Monday, January 5, 2015

"Houston, we have a problem."

One of the pleasures of being the father of two college age daughters is the built-in excuse to visit colleges.

I don't know about you, but I love colleges and universities. Perhaps because stepping on campus allows me to step back in time. I fondly remember Syracuse University (a magnificent campus) as the first time in my life when I was not living under the overbearing demands of my father.

As such, the rules that applied to me at home did not apply to me some 250 miles north, under the snowy skies of upstate NY. There was excessive drinking, drugs, skirmishes with the campus police and the threat of academic expulsion.

Good times.
But I'll save that for another post.

Over this recent Christmas break, we, the entire Siegel clan, decided it would be a good idea to head to Na' Orlans, to visit the campus of Loyola University, where my youngest had just recently been accepted. We could also visit Tulane (still pending) and swing by LSU (also still pending.)

From there we could traverse the swampy state of Louisiana and stop in at Austin to see the University of Texas, also still pending but apparently very high on my daughter's wish list. For no other reason than she likes their logo and the hue of their burnt orange colors.

The trip would also be a nice little vacation, as my wife and I both love Na' Orlans, which we decided has all the charm of a European city without the snootiness and the cigarette smoke.

It was a fine plan.
Until it wasn't.

The 3 &1/2 hour flight was smooth and uneventful. Then we reached the border of Louisiana, where a thick front of warm Gulf air met a cold Arctic blast dropping down from Canada -- in my other life I'm a Meteorologist.

This produced some monumental rainfall and thunderstorms. There was the normal rocking and swaying. And then there was the stowing of the snack carts, the flashing of the seat belt sign, and the stern warnings from the flight attendants.

Followed by the always calming voice of the pilot.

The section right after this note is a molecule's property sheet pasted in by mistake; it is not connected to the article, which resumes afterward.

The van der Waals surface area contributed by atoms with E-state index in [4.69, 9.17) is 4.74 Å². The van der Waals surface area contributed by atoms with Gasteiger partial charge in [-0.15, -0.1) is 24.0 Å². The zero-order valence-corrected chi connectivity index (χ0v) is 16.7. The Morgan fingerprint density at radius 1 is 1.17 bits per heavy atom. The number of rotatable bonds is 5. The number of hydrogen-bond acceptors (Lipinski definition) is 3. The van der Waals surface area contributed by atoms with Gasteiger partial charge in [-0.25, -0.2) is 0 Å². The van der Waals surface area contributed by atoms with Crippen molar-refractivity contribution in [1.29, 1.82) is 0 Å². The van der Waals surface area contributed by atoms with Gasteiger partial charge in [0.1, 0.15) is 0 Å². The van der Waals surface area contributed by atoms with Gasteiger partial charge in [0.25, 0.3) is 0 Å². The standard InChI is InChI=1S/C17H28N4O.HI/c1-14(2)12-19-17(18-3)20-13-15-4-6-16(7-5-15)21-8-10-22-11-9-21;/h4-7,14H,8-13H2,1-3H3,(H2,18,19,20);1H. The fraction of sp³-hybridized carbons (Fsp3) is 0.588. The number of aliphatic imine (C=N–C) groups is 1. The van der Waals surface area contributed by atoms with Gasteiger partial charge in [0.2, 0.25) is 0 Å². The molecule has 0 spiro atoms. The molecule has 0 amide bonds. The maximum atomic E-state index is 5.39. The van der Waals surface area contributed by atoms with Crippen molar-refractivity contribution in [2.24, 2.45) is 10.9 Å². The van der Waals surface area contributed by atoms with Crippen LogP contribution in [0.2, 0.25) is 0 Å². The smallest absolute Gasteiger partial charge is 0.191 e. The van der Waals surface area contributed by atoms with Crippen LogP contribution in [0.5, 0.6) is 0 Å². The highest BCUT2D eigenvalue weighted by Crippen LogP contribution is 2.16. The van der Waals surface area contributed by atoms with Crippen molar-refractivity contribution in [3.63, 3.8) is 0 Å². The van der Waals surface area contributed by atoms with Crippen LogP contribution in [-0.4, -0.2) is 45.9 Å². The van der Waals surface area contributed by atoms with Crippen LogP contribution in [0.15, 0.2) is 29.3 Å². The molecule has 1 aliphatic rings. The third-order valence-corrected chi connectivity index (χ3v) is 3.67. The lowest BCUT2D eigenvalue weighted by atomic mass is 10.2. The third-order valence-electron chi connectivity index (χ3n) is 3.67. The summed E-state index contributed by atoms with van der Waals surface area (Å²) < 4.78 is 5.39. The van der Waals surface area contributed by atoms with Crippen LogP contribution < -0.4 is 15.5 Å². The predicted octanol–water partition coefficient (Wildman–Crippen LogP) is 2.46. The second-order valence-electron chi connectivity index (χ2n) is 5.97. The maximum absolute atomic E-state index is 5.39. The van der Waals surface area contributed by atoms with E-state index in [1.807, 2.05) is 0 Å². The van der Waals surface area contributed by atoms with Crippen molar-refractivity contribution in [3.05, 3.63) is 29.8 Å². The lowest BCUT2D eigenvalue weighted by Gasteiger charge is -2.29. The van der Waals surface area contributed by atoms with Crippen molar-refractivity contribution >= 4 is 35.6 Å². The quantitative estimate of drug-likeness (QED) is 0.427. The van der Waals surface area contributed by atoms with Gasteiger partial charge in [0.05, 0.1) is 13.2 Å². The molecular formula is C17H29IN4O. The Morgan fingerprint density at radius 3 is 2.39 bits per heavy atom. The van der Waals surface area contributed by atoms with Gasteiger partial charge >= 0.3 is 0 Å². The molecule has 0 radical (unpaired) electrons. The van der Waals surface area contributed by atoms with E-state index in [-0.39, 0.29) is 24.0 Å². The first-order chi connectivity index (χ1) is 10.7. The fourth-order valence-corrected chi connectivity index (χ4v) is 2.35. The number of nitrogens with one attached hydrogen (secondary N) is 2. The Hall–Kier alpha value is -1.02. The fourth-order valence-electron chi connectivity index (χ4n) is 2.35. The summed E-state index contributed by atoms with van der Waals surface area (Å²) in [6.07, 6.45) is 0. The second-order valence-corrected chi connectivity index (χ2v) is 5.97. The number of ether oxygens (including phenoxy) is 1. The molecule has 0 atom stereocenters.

"Ladies and gentlemen, sorry for the rough ride. If you look out the window you'll see there's a bit of a storm. We're gonna swing around the north side of the city and approach from the east. We should be on the ground in 15 minutes. Sit back, enjoy the fireworks and relax."

For the next 15 minutes I, a devout atheist, prayed to the avionics God I don't believe in and went over all the post-humous logistics in my head.

There was the letter of instructions left on the shelf in the kitchen. The Trust and the Will had been recently updated. And that assignment for the Discovery Network, well, that'll just have to be written by some other hacky copywriter.

Thanks to the onboard flight tracking system on the television screen embedded in the headrest, I was able to monitor the progress towards our arrival (?) at Louis Armstrong International Airport.

10,000 feet above sea level, destination is 8 minutes away.
7,500 feet above sea level, destination is 5 minutes away.
5,000 feet above sea level, destination is 3 minutes away.
2,500 feet above sea level, destination is 2 minutes away.
500 feet above sea level, destination is 1 minute away.

I looked out the window, and through the numerous lightening strikes I could see the tops of the street lamps. Soon we would be safely ensconced at our hotel, where my wife and I could enjoy some meticulously-prepared Sazerac cocktails and laugh about this flying nightmare.

And then, just as I expected the wheels to touch down, they didn't. My body was slammed back into the seat with the force of 5G's and the roar of the engines filled the cabin as the plane rocketed up towards the swirling skies.

Landing aborted! We were literally 10 feet above sea level!

A microburst was lingering over the runway and Captain Hirschner decided it was best to go back around and try again.

Unfortunately, he didn't have enough fuel for another circle around the bayou.

So, while the plane climbed through the turbulence in a hair raising impromptu take off, the pilot announced we would be headed to Houston for a refueling so we could do it all over again.

I grabbed the throwaway fleece blanket and used it to towel off my very moist armpits. Then, from my one-row-away-from-the-restroom-seat at the back of the plane, I heard what you never want to hear from an experienced flight attendant…

"Wow, I've never seen it this bad before."

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